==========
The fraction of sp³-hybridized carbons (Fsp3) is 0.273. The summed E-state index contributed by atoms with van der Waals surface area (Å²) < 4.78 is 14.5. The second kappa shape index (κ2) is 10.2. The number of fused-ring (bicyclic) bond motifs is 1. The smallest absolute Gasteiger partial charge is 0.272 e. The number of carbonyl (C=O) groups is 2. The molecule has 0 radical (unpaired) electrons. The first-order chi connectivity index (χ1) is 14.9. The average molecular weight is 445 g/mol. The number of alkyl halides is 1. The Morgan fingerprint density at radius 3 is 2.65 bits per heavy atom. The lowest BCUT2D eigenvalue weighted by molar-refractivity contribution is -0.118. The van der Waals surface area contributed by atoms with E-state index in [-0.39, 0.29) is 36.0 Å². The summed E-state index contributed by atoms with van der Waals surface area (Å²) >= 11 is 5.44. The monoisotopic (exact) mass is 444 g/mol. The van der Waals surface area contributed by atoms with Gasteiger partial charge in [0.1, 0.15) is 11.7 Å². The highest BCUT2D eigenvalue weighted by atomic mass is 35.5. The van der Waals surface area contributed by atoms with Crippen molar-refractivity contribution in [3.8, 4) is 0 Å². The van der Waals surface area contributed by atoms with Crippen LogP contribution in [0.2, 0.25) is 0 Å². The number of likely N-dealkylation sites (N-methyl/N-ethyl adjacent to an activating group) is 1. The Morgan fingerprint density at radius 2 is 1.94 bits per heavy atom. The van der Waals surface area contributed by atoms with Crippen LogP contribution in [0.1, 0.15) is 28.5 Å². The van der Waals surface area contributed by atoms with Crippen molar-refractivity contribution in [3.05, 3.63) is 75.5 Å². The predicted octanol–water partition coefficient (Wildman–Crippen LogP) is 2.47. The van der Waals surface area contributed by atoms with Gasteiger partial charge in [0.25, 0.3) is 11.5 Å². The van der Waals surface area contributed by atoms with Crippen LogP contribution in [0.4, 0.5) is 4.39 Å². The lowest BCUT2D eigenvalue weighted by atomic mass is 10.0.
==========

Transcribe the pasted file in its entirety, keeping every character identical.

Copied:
The fraction of sp³-hybridized carbons (Fsp3) is 0.273. The summed E-state index contributed by atoms with van der Waals surface area (Å²) < 4.78 is 14.5. The second kappa shape index (κ2) is 10.2. The number of fused-ring (bicyclic) bond motifs is 1. The smallest absolute Gasteiger partial charge is 0.272 e. The number of carbonyl (C=O) groups is 2. The molecule has 0 radical (unpaired) electrons. The first-order chi connectivity index (χ1) is 14.9. The average molecular weight is 445 g/mol. The number of alkyl halides is 1. The Morgan fingerprint density at radius 3 is 2.65 bits per heavy atom. The lowest BCUT2D eigenvalue weighted by molar-refractivity contribution is -0.118. The van der Waals surface area contributed by atoms with E-state index in [-0.39, 0.29) is 36.0 Å². The summed E-state index contributed by atoms with van der Waals surface area (Å²) >= 11 is 5.44. The monoisotopic (exact) mass is 444 g/mol. The van der Waals surface area contributed by atoms with Gasteiger partial charge in [0.1, 0.15) is 11.7 Å². The highest BCUT2D eigenvalue weighted by atomic mass is 35.5. The van der Waals surface area contributed by atoms with Crippen molar-refractivity contribution in [3.8, 4) is 0 Å². The van der Waals surface area contributed by atoms with Crippen LogP contribution in [0.2, 0.25) is 0 Å². The number of likely N-dealkylation sites (N-methyl/N-ethyl adjacent to an activating group) is 1. The Morgan fingerprint density at radius 2 is 1.94 bits per heavy atom. The van der Waals surface area contributed by atoms with Crippen LogP contribution in [0.1, 0.15) is 28.5 Å². The van der Waals surface area contributed by atoms with Crippen molar-refractivity contribution in [3.05, 3.63) is 75.5 Å². The predicted octanol–water partition coefficient (Wildman–Crippen LogP) is 2.47. The van der Waals surface area contributed by atoms with Gasteiger partial charge in [0.25, 0.3) is 11.5 Å². The van der Waals surface area contributed by atoms with Crippen LogP contribution in [0.4, 0.5) is 4.39 Å². The lowest BCUT2D eigenvalue weighted by atomic mass is 10.0.